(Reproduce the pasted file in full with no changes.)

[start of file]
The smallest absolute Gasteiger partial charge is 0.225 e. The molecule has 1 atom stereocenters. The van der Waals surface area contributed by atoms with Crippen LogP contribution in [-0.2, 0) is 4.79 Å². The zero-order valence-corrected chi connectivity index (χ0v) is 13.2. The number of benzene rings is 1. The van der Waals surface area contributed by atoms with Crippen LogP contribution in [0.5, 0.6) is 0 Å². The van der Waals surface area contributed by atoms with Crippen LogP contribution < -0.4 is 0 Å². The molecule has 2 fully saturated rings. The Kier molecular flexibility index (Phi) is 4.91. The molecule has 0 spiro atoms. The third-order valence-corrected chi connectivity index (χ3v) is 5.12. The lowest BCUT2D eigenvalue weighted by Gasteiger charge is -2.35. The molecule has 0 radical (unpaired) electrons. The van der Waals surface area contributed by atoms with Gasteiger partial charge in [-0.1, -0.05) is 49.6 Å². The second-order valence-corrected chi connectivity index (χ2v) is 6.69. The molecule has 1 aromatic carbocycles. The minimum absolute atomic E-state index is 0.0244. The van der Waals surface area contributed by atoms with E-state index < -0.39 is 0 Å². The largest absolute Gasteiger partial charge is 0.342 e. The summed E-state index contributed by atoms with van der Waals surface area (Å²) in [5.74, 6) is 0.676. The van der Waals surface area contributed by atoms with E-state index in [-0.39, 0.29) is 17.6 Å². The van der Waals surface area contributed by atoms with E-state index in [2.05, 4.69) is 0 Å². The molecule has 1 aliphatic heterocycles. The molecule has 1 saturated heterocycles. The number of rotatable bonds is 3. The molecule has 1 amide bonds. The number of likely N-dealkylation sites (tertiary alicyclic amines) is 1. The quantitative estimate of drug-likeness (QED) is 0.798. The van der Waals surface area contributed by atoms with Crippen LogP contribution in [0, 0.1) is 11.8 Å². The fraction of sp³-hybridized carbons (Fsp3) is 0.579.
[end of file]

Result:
The smallest absolute Gasteiger partial charge is 0.225 e. The molecule has 1 atom stereocenters. The van der Waals surface area contributed by atoms with Crippen LogP contribution in [-0.2, 0) is 4.79 Å². The zero-order valence-corrected chi connectivity index (χ0v) is 13.2. The number of benzene rings is 1. The van der Waals surface area contributed by atoms with Crippen LogP contribution in [0.5, 0.6) is 0 Å². The van der Waals surface area contributed by atoms with Crippen LogP contribution < -0.4 is 0 Å². The molecule has 2 fully saturated rings. The Kier molecular flexibility index (Phi) is 4.91. The molecule has 0 spiro atoms. The third-order valence-corrected chi connectivity index (χ3v) is 5.12. The lowest BCUT2D eigenvalue weighted by Gasteiger charge is -2.35. The molecule has 0 radical (unpaired) electrons. The van der Waals surface area contributed by atoms with Gasteiger partial charge in [-0.1, -0.05) is 49.6 Å². The second-order valence-corrected chi connectivity index (χ2v) is 6.69. The molecule has 1 aromatic carbocycles. The minimum absolute atomic E-state index is 0.0244. The van der Waals surface area contributed by atoms with E-state index < -0.39 is 0 Å². The largest absolute Gasteiger partial charge is 0.342 e. The summed E-state index contributed by atoms with van der Waals surface area (Å²) in [5.74, 6) is 0.676. The van der Waals surface area contributed by atoms with E-state index in [-0.39, 0.29) is 17.6 Å². The van der Waals surface area contributed by atoms with E-state index in [2.05, 4.69) is 0 Å². The molecule has 1 aliphatic heterocycles. The molecule has 1 saturated heterocycles. The number of rotatable bonds is 3. The molecule has 1 amide bonds. The number of likely N-dealkylation sites (tertiary alicyclic amines) is 1. The quantitative estimate of drug-likeness (QED) is 0.798. The van der Waals surface area contributed by atoms with Crippen LogP contribution in [0, 0.1) is 11.8 Å². The fraction of sp³-hybridized carbons (Fsp3) is 0.579.